Whites who are not Hispanic, now two-thirds of the population, will become a minority when their share drops to 47%. They made up 85% of the population in 1960.
This information is from an article in USA today written in 2008. This is a projection which has, yet again, changed these past six years. In 1992, projections had the U.S. population at 383 million and white non-Hispanics at 53% in 2050. Now look at the numbers from these 2012 (updated in 2013) projections, based upon 2010 census data:
The non-Hispanic white population is projected to peak in 2024, at 199.6 million, up from 197.8 million in 2012. Unlike other race or ethnic groups, however, its population is projected to slowly decrease, falling by nearly 20.6 million from 2024 to 2060. Meanwhile, the Hispanic population would more than double, from 53.3 million in 2012 to 128.8 million in 2060. Consequently, by the end of the period, nearly one in three U.S. residents would be Hispanic, up from about one in six today.
Bear in the mind, these are projections. Here are some summary tables on projected growth. However, the trends clearly indicate your state will likely see a sizable increase in its Hispanic and Latino populations going forward. And this is reflected in the fact that as of 2011 there are almost six thousand elected officeholders in the United States who are of Latino origin (here is the 2012 .pdf, which shows even more information). There is also a member of this growing demographic sitting on the U.S. Supreme Court, Sonia Sotomayor; SCOTUS is “supposed to” be representative of the diversity of our population and the recognition of the (rising) power of each demographic.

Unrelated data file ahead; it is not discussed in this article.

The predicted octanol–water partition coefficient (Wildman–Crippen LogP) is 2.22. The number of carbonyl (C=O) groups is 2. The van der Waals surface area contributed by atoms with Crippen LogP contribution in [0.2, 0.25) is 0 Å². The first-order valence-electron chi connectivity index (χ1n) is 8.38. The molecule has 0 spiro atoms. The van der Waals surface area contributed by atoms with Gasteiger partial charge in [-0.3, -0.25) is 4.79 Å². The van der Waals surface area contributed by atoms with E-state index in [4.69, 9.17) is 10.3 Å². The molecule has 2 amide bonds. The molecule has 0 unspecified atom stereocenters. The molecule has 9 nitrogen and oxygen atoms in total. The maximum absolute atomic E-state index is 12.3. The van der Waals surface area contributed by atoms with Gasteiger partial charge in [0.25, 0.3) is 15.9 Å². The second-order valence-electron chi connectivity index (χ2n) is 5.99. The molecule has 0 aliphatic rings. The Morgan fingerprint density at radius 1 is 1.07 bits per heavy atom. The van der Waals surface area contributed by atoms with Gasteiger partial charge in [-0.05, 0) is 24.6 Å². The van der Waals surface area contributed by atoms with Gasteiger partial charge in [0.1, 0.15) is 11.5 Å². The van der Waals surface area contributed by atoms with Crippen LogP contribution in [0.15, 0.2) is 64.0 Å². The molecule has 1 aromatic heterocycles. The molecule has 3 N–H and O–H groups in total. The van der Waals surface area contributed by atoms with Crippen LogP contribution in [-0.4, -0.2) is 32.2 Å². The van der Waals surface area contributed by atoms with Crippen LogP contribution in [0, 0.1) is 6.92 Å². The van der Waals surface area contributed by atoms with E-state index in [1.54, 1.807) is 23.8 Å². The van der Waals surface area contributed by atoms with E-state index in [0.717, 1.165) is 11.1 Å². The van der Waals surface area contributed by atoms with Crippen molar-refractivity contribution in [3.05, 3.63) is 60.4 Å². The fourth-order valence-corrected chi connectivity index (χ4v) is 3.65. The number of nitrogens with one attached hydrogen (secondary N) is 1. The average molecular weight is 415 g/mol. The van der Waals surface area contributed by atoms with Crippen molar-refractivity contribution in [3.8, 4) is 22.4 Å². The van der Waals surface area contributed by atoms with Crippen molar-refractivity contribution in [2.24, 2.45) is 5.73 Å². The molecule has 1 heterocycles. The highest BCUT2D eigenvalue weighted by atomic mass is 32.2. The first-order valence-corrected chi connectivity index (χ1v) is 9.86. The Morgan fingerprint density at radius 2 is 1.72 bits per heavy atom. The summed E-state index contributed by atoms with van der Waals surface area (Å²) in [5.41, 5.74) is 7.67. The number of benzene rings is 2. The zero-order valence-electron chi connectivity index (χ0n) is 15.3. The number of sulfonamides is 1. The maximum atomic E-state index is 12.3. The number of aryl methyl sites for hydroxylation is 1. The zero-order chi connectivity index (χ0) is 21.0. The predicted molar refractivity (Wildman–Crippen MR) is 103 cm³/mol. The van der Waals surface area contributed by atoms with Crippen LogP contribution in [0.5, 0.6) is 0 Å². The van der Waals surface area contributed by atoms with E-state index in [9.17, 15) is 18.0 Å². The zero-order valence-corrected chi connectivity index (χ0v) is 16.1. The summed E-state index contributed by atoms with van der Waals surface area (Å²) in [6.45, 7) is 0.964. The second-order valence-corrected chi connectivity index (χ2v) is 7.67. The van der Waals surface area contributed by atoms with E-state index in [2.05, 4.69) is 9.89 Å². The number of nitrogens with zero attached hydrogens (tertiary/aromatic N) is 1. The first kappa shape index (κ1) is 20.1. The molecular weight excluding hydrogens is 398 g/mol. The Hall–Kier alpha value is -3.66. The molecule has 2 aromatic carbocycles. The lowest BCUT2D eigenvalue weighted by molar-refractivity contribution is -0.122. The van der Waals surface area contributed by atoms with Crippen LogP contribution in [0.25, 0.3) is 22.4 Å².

Back to your solo/small firm practice. Will you be incorporating this information into your business plan? Your hiring decisions? Your marketing materials? Will you start considering practice areas which address this growing population? Will you bring on an “Of Counsel” or a paralegal or virtual assistant who speaks Spanish and has ties to your community or target audience? Will you have a translate button on your online portal or on your web presence? (Or better yet, have a mirror website completely in Spanish to recognize Spanish speakers will be using their own language in the search terms.) Do you have any of this already? At the very least, learn some conversational Spanish through any number of business language programs out there.
I also want you to pay attention to what was indicated in addition to trending population growth. The Hispanic population is a “younger” population overall, with higher birth rates. This means traditional practice areas that cater to a younger demographic are going to do very well. This includes all consumer law arenas — real estate, bankruptcy, divorce, trusts & estates, personal injury, business, patents & trademarks, special education, fertility and adoption, etc. And of particular note, the Hispanic community is the only community to see a decline in poverty rates and increase in income.
Time to start learning that second or third language if you haven’t already!